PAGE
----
S&P’s Assurances to Investors Not Mere Puffery, U.S. SaysEdvard Pettersson and Matt Robinson
Standard & Poor’s assurances to investors that its credit ratings were free of conflicts of interest amounted to fraudulent representations rather than “mere puffery,” the Justice Department said.
The U.S. filed its response yesterday to a request by the McGraw Hill Financial Inc.-owned rating company to dismiss civil claims that it knowingly and intentionally defrauded investors in residential mortgage-backed securities, and in collateralized-debt obligations that included those securities.
“It would no doubt come as some surprise to many, RMBS and CDO investors, regulators, and legislators among them, that S&P’s repeated assurances that its ratings were objective, independent, and uninfluenced by any conflict of interest were mere puffery,” the Justice Department said in its filing in federal court in Santa Ana, California.
S&P, based in New York, had said in its April 22 request to dismiss the government’s lawsuit that its public statements about its ratings being free of conflicts of interest couldn’t form the basis of fraud allegations.
The company cited in its request a recent ruling by a federal appeals court in New York. That court found in a case brought by a Florida pension fund against S&P that “statements concerning the ‘integrity and credibility and the objectivity of S&P’s credit ratings’ were exactly ‘the type of mere puffery’ that we have previously held to be not actionable.’”
“We look forward to having our motion heard by the court,” Catherine Mathis, an S&P spokeswoman, said in an e-mail.
In yesterday’s filing, the Justice Department said that S&P’s assurances to investors were not “outrageous generalized statements” that were so exaggerated that no one could be expected to rely on them. Rather, they were specific assertions about S&P’s policies and procedures concerning the separation of its analytical work and its business interests, the U.S. said.
The government alleged in its Feb. 4 lawsuit that S&P lied about its ratings being free of conflicts of interest because it downplayed or disregarded credit risks to win more business from investment banks and other issuers of the securities that paid the company to provide the ratings and that sought the highest possible ratings.
Banks create collateralized debt obligations by bundling bonds or loans into securities of varying risk and return. They pay ratings firms for the grades, which investors may use to meet regulatory requirements.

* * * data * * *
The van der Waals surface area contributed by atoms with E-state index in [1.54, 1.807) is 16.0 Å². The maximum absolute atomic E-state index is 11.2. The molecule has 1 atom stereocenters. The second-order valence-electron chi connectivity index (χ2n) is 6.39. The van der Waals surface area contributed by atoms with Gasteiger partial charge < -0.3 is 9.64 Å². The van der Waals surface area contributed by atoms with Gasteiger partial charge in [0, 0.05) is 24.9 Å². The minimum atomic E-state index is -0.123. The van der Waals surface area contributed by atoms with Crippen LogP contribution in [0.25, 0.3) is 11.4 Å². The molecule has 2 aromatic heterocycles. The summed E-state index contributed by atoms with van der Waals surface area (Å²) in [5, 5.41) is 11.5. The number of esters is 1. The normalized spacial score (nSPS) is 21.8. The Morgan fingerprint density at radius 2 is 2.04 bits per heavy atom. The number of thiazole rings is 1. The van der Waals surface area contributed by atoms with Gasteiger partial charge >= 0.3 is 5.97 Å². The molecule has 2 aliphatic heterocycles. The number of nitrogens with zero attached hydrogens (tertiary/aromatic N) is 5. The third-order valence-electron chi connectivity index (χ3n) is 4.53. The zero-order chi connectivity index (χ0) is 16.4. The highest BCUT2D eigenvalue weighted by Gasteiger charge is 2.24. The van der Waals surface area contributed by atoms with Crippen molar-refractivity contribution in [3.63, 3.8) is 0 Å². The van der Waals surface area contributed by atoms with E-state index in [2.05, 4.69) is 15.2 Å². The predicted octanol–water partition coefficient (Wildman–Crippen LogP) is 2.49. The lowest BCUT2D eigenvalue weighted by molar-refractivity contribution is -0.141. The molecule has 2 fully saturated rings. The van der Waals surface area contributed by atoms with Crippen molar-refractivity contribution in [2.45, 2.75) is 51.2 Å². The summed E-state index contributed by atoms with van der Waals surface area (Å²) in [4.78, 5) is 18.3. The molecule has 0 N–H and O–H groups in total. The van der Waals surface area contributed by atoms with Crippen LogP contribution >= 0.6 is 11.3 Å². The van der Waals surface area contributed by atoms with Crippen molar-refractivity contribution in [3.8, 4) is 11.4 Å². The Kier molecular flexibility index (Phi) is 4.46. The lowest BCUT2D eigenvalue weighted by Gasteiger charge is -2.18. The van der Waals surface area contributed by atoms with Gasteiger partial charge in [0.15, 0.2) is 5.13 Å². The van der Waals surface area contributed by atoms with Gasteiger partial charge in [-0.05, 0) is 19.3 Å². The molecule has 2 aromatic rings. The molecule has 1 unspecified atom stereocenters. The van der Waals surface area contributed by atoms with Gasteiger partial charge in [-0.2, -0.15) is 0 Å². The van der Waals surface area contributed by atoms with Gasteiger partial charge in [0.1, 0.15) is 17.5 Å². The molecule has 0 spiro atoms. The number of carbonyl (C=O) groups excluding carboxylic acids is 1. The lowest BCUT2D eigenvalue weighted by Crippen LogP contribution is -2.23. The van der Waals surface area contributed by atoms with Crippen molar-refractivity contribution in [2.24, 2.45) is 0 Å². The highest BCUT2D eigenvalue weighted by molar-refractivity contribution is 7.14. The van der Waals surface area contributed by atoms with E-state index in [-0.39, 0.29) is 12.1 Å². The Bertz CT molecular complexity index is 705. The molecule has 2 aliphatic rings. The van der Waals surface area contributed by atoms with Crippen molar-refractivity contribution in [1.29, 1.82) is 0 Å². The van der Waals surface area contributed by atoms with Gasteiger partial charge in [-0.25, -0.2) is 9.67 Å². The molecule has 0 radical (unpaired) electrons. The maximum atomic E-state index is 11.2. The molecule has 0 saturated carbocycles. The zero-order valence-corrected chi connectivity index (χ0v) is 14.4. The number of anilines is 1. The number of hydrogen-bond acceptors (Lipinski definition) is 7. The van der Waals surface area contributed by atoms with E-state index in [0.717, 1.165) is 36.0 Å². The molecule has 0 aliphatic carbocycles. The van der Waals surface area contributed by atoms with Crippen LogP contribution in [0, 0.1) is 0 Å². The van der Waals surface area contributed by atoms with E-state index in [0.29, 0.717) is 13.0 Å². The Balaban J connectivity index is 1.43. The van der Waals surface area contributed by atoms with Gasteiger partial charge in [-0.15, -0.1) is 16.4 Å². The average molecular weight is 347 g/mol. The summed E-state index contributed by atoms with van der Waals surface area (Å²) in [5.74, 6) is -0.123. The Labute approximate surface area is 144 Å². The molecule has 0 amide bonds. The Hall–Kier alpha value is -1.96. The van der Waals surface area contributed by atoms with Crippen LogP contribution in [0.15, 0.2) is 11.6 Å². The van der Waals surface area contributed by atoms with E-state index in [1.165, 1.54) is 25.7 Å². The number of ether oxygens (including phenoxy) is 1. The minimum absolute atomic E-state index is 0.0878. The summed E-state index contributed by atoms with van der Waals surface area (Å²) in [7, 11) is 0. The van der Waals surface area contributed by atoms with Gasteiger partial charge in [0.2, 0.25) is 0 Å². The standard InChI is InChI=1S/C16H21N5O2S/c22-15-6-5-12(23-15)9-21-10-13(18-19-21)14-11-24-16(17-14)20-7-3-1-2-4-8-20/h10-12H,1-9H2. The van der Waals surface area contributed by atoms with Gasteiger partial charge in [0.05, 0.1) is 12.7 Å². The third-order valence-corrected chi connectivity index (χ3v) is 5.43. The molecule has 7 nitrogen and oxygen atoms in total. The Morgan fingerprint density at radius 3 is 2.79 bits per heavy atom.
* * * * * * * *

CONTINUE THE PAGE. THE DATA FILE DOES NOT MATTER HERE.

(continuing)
In its 119-page complaint, the Justice Department cited meetings, messages and memos that it said showed S&P analysts assigned investment-grade ratings to securities based more on a desire to win business than to be accurate.
S&P said in its request to dismiss the case that the government’s lawsuit didn’t provide the legally required detail to back up its claims that the company’s ratings were objectively false or subjectively disbelieved by S&P when they were issued. The company said it issued the same ratings as its competitors for the securities at issue in the lawsuit.
Justice Department officials said in February they may seek more than $5 billion in civil penalties from S&P.
McGraw Hill has rebounded 28.9 percent to trade at $54.99 since a low on Feb. 8 following the lawsuit. Demand for ratings has been boosted by the Federal Reserve’s pledge to hold interest rates near zero to spur economic growth. The world’s largest credit rater reported a 20.4 percent increase in revenue last quarter to $561 million.
Chief Executive Officer Harold “Terry” McGraw III completed the sale of the company’s education unit in March for $2.4 billion in cash after pressure from Jana Partners LLC, a New York-based hedge fund, and the Ontario Teachers’ Pension Plan. That leaves S&P at the center of the company, making up 45 percent of sales.
McGraw Hill’s origins date back to 1888, when James H. McGraw acquired The American Journal of Railway Appliances, according to the company’s website. More than 20 years later, he merged his book-publishing department with John A. Hill’s, creating the McGraw-Hill Book Co. In 2009, McGraw-Hill agreed to sell Businessweek magazine to Bloomberg LP, the parent of Bloomberg News.
The case is U.S. v. McGraw-Hill Cos., 13-cv-00779, U.S. District Court, Central District of California (Santa Ana).